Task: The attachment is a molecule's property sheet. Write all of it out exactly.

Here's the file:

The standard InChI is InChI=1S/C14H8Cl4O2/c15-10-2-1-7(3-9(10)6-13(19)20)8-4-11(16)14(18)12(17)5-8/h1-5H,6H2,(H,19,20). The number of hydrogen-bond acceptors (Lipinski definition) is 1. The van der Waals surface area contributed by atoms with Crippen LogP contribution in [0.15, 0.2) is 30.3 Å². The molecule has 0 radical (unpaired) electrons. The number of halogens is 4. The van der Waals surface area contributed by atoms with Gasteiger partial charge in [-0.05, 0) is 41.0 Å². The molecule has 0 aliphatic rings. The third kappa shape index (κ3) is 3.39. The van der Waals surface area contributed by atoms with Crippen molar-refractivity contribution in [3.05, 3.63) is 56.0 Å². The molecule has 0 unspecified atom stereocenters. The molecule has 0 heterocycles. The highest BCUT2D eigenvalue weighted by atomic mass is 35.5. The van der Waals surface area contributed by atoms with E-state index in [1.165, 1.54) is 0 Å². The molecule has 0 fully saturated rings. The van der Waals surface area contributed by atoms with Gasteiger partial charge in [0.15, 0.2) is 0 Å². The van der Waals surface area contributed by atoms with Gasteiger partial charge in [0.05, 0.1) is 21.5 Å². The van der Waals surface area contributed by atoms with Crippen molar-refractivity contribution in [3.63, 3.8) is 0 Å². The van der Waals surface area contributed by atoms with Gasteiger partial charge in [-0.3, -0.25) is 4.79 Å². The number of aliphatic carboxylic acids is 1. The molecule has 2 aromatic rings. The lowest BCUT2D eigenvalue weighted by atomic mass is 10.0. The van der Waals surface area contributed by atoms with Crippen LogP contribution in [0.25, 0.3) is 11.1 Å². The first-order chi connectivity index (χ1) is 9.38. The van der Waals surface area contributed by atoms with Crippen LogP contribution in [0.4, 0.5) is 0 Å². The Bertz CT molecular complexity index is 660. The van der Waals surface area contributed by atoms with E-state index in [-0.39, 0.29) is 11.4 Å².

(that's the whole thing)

The standard InChI is InChI=1S/C14H8Cl4O2/c15-10-2-1-7(3-9(10)6-13(19)20)8-4-11(16)14(18)12(17)5-8/h1-5H,6H2,(H,19,20). The number of hydrogen-bond acceptors (Lipinski definition) is 1. The van der Waals surface area contributed by atoms with Crippen LogP contribution in [0.15, 0.2) is 30.3 Å². The molecule has 0 radical (unpaired) electrons. The number of halogens is 4. The van der Waals surface area contributed by atoms with Gasteiger partial charge in [-0.05, 0) is 41.0 Å². The molecule has 0 aliphatic rings. The third kappa shape index (κ3) is 3.39. The van der Waals surface area contributed by atoms with Crippen molar-refractivity contribution in [3.05, 3.63) is 56.0 Å². The molecule has 0 unspecified atom stereocenters. The molecule has 0 heterocycles. The highest BCUT2D eigenvalue weighted by atomic mass is 35.5. The van der Waals surface area contributed by atoms with E-state index in [1.165, 1.54) is 0 Å². The molecule has 0 fully saturated rings. The van der Waals surface area contributed by atoms with Gasteiger partial charge in [0.15, 0.2) is 0 Å². The van der Waals surface area contributed by atoms with Gasteiger partial charge in [0.05, 0.1) is 21.5 Å². The van der Waals surface area contributed by atoms with Crippen molar-refractivity contribution in [3.63, 3.8) is 0 Å². The van der Waals surface area contributed by atoms with Gasteiger partial charge in [-0.3, -0.25) is 4.79 Å². The number of aliphatic carboxylic acids is 1. The molecule has 2 aromatic rings. The lowest BCUT2D eigenvalue weighted by atomic mass is 10.0. The van der Waals surface area contributed by atoms with Crippen LogP contribution in [0.25, 0.3) is 11.1 Å². The first-order chi connectivity index (χ1) is 9.38. The van der Waals surface area contributed by atoms with Crippen LogP contribution in [0.4, 0.5) is 0 Å². The Bertz CT molecular complexity index is 660. The van der Waals surface area contributed by atoms with E-state index in [-0.39, 0.29) is 11.4 Å².